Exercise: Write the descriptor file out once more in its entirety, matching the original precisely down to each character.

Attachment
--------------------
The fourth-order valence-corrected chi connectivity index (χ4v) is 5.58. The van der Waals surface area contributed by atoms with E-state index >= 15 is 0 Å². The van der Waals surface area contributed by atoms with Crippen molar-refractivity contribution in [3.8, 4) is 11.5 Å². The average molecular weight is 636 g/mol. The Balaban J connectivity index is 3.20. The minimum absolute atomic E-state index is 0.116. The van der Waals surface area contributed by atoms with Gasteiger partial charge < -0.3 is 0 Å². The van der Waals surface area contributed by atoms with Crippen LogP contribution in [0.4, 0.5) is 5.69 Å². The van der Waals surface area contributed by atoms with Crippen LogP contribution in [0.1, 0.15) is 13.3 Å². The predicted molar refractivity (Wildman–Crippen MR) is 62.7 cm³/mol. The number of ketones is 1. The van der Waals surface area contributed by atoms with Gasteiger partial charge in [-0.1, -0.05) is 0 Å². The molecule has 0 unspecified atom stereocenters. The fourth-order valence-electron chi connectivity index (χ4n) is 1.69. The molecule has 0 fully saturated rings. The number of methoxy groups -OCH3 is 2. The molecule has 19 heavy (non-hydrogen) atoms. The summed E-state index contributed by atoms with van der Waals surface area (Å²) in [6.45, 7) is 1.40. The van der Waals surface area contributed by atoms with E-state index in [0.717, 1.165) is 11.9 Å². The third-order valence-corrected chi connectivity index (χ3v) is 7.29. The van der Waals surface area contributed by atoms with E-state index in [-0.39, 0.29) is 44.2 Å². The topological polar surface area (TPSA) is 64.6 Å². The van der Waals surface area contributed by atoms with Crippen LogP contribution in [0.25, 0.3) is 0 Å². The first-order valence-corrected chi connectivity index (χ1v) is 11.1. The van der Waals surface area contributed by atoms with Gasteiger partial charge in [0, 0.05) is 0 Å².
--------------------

The fourth-order valence-corrected chi connectivity index (χ4v) is 5.58. The van der Waals surface area contributed by atoms with E-state index >= 15 is 0 Å². The van der Waals surface area contributed by atoms with Crippen molar-refractivity contribution in [3.8, 4) is 11.5 Å². The average molecular weight is 636 g/mol. The Balaban J connectivity index is 3.20. The minimum absolute atomic E-state index is 0.116. The van der Waals surface area contributed by atoms with Gasteiger partial charge < -0.3 is 0 Å². The van der Waals surface area contributed by atoms with Crippen LogP contribution in [0.4, 0.5) is 5.69 Å². The van der Waals surface area contributed by atoms with Crippen LogP contribution in [0.1, 0.15) is 13.3 Å². The predicted molar refractivity (Wildman–Crippen MR) is 62.7 cm³/mol. The number of ketones is 1. The van der Waals surface area contributed by atoms with Gasteiger partial charge in [-0.1, -0.05) is 0 Å². The molecule has 0 unspecified atom stereocenters. The fourth-order valence-electron chi connectivity index (χ4n) is 1.69. The molecule has 0 fully saturated rings. The number of methoxy groups -OCH3 is 2. The molecule has 19 heavy (non-hydrogen) atoms. The summed E-state index contributed by atoms with van der Waals surface area (Å²) in [6.45, 7) is 1.40. The van der Waals surface area contributed by atoms with E-state index in [0.717, 1.165) is 11.9 Å². The third-order valence-corrected chi connectivity index (χ3v) is 7.29. The van der Waals surface area contributed by atoms with E-state index in [-0.39, 0.29) is 44.2 Å². The topological polar surface area (TPSA) is 64.6 Å². The van der Waals surface area contributed by atoms with Crippen LogP contribution in [0.25, 0.3) is 0 Å². The first-order valence-corrected chi connectivity index (χ1v) is 11.1. The van der Waals surface area contributed by atoms with Gasteiger partial charge in [0, 0.05) is 0 Å².